"If he takes this job, it is not about the basketball reasons, its all about the off-court reasons, whether it's Barack Obama recruiting him, or it's his wife who is from the area," Haberstroh added.

While Wizards fan would welcome Ujiri to Washington with open arms and hope that he is the missing piece to set the franchise in the right direction, Haberstroh isn't sure that Ujiri bolts from Toronto so soon.

"I just don't know if the timing is right for Masai Ujiri to leave a champion in Toronto," Haberstroh said.

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'Sincere interest': Latest on Pelicans exploring trade for Wizards All-Star Bradley Beal

'Sincere interest': Latest on Pelicans exploring trade for Wizards All-Star Bradley Beal

While the Washington Wizards struggled defensively last season, the organization is holding firm when it comes to rebuffing offers for Bradley Beal.

The New Orleans Pelicans showed sincere interest in the two-time All-Star before Saturday’s blockbuster that sent Anthony Davis to the Los Angeles Lakers. That curiosity remains and the two sides broadly discussed a trade scenario involving Beal, multiple sources told NBC Sports Washington.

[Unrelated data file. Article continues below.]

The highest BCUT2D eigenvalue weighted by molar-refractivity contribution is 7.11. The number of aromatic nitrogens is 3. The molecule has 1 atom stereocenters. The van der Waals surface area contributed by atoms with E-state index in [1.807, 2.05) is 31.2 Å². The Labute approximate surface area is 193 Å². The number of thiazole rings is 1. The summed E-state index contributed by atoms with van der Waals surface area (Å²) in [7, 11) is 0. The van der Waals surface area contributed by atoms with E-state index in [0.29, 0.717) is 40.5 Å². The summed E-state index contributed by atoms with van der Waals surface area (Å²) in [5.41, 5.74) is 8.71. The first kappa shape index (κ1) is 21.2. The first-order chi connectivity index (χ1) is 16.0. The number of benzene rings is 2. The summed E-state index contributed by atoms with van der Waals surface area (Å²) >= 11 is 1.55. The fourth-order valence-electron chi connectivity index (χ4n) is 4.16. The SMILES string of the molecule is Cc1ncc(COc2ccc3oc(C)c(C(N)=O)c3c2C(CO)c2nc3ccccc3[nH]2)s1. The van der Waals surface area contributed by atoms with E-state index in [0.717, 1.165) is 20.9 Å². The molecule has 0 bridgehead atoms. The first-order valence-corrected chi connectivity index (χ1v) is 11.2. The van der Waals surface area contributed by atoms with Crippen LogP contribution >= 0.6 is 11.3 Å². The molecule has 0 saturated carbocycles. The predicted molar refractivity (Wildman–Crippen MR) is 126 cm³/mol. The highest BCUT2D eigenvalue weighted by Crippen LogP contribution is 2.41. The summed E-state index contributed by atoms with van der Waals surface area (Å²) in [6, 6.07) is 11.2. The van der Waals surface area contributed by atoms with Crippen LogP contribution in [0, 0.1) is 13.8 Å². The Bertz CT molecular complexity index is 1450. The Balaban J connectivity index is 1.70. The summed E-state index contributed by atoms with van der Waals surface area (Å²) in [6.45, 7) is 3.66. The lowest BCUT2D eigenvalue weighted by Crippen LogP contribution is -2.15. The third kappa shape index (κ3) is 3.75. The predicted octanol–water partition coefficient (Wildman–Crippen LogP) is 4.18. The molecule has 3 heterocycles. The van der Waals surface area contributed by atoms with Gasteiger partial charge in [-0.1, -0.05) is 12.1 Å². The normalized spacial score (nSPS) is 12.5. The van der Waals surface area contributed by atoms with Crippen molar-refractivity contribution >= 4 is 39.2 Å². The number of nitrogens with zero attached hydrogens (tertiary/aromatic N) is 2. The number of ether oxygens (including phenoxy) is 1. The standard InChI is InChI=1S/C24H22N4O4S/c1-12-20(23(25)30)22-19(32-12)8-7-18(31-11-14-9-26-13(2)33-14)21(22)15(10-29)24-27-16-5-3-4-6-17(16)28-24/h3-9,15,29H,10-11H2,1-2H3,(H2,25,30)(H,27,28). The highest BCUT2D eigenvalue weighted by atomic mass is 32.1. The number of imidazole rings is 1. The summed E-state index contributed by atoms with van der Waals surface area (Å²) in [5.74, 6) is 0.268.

The Pelicans are open to dealing the newly acquired fourth overall selection in Thursday’s NBA Draft according to numerous reports. New Orleans also landed three young players from Los Angeles -- Lonzo Ball, Brandon Ingram and Josh Hart -- plus additional future picks and pick swaps.

Whatever the initial parameters, the conversation never veered close to actual negotiations, according to a source.

The basis for trading Beal centers on maximizing his asset value with two years and $56 million remaining on his original five-year contract signed in 2016. Washington likely struggles next season with fellow guard John Wall out and an evolving roster that currently has only five players with guaranteed contracts.

This one rejection does not mean Washington has completely shut the door on future talks with teams. However, the sense from league sources is the team plans on keeping Beal despite ample interest from contenders.

Beal, who turns 26 this month, just completed a near All-NBA season in which he and MVP candidate James Harden were the only players to average 25 points, five rebounds, five assists and 1.5 steals per game. The ascending talent is the lone healthy starter on the roster with Wall sidelined until 2020 with a torn Achilles.